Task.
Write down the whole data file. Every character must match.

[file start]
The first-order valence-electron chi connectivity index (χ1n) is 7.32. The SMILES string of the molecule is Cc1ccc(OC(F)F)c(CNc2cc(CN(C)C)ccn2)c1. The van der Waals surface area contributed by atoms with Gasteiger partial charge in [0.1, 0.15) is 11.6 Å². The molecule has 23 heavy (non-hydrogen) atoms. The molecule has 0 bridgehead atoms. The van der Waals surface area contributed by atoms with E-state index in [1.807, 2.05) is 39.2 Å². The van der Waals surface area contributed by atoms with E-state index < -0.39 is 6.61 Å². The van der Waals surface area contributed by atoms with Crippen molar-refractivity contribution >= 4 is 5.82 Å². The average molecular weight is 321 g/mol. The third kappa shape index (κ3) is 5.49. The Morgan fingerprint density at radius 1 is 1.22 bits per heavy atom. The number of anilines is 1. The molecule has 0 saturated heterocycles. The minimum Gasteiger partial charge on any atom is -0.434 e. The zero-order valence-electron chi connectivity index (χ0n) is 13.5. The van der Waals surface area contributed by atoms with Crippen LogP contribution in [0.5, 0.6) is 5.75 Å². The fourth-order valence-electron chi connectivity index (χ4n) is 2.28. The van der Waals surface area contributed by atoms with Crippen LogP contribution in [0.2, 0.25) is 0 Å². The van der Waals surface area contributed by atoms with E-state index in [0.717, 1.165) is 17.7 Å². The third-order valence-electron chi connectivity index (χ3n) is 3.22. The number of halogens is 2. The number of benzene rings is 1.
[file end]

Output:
The first-order valence-electron chi connectivity index (χ1n) is 7.32. The SMILES string of the molecule is Cc1ccc(OC(F)F)c(CNc2cc(CN(C)C)ccn2)c1. The van der Waals surface area contributed by atoms with Gasteiger partial charge in [0.1, 0.15) is 11.6 Å². The molecule has 23 heavy (non-hydrogen) atoms. The molecule has 0 bridgehead atoms. The van der Waals surface area contributed by atoms with E-state index in [1.807, 2.05) is 39.2 Å². The van der Waals surface area contributed by atoms with E-state index < -0.39 is 6.61 Å². The van der Waals surface area contributed by atoms with Crippen molar-refractivity contribution >= 4 is 5.82 Å². The average molecular weight is 321 g/mol. The third kappa shape index (κ3) is 5.49. The Morgan fingerprint density at radius 1 is 1.22 bits per heavy atom. The number of anilines is 1. The molecule has 0 saturated heterocycles. The minimum Gasteiger partial charge on any atom is -0.434 e. The zero-order valence-electron chi connectivity index (χ0n) is 13.5. The van der Waals surface area contributed by atoms with Crippen LogP contribution in [0.5, 0.6) is 5.75 Å². The fourth-order valence-electron chi connectivity index (χ4n) is 2.28. The van der Waals surface area contributed by atoms with Crippen LogP contribution in [0.2, 0.25) is 0 Å². The van der Waals surface area contributed by atoms with E-state index in [0.717, 1.165) is 17.7 Å². The third-order valence-electron chi connectivity index (χ3n) is 3.22. The number of halogens is 2. The number of benzene rings is 1.